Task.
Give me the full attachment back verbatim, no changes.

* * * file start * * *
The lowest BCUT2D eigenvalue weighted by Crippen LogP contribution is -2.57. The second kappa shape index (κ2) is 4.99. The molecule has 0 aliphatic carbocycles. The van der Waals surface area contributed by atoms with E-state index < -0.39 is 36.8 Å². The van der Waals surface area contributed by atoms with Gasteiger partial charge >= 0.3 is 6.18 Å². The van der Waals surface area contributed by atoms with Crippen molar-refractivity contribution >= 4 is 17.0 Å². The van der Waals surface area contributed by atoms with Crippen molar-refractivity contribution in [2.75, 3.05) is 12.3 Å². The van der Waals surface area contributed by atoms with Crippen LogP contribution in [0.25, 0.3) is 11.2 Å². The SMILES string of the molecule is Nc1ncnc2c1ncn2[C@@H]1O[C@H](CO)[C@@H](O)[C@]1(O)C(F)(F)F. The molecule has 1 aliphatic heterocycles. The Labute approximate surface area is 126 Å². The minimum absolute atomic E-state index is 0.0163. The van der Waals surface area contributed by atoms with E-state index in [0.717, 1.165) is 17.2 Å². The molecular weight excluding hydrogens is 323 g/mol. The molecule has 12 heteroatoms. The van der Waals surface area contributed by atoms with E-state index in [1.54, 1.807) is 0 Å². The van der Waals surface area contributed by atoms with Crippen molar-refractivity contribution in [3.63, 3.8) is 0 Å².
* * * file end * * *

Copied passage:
The lowest BCUT2D eigenvalue weighted by Crippen LogP contribution is -2.57. The second kappa shape index (κ2) is 4.99. The molecule has 0 aliphatic carbocycles. The van der Waals surface area contributed by atoms with E-state index < -0.39 is 36.8 Å². The van der Waals surface area contributed by atoms with Gasteiger partial charge >= 0.3 is 6.18 Å². The van der Waals surface area contributed by atoms with Crippen molar-refractivity contribution >= 4 is 17.0 Å². The van der Waals surface area contributed by atoms with Crippen molar-refractivity contribution in [2.75, 3.05) is 12.3 Å². The van der Waals surface area contributed by atoms with Crippen LogP contribution in [0.25, 0.3) is 11.2 Å². The SMILES string of the molecule is Nc1ncnc2c1ncn2[C@@H]1O[C@H](CO)[C@@H](O)[C@]1(O)C(F)(F)F. The molecule has 1 aliphatic heterocycles. The Labute approximate surface area is 126 Å². The minimum absolute atomic E-state index is 0.0163. The van der Waals surface area contributed by atoms with E-state index in [0.717, 1.165) is 17.2 Å². The molecular weight excluding hydrogens is 323 g/mol. The molecule has 12 heteroatoms. The van der Waals surface area contributed by atoms with E-state index in [1.54, 1.807) is 0 Å². The van der Waals surface area contributed by atoms with Crippen molar-refractivity contribution in [3.63, 3.8) is 0 Å².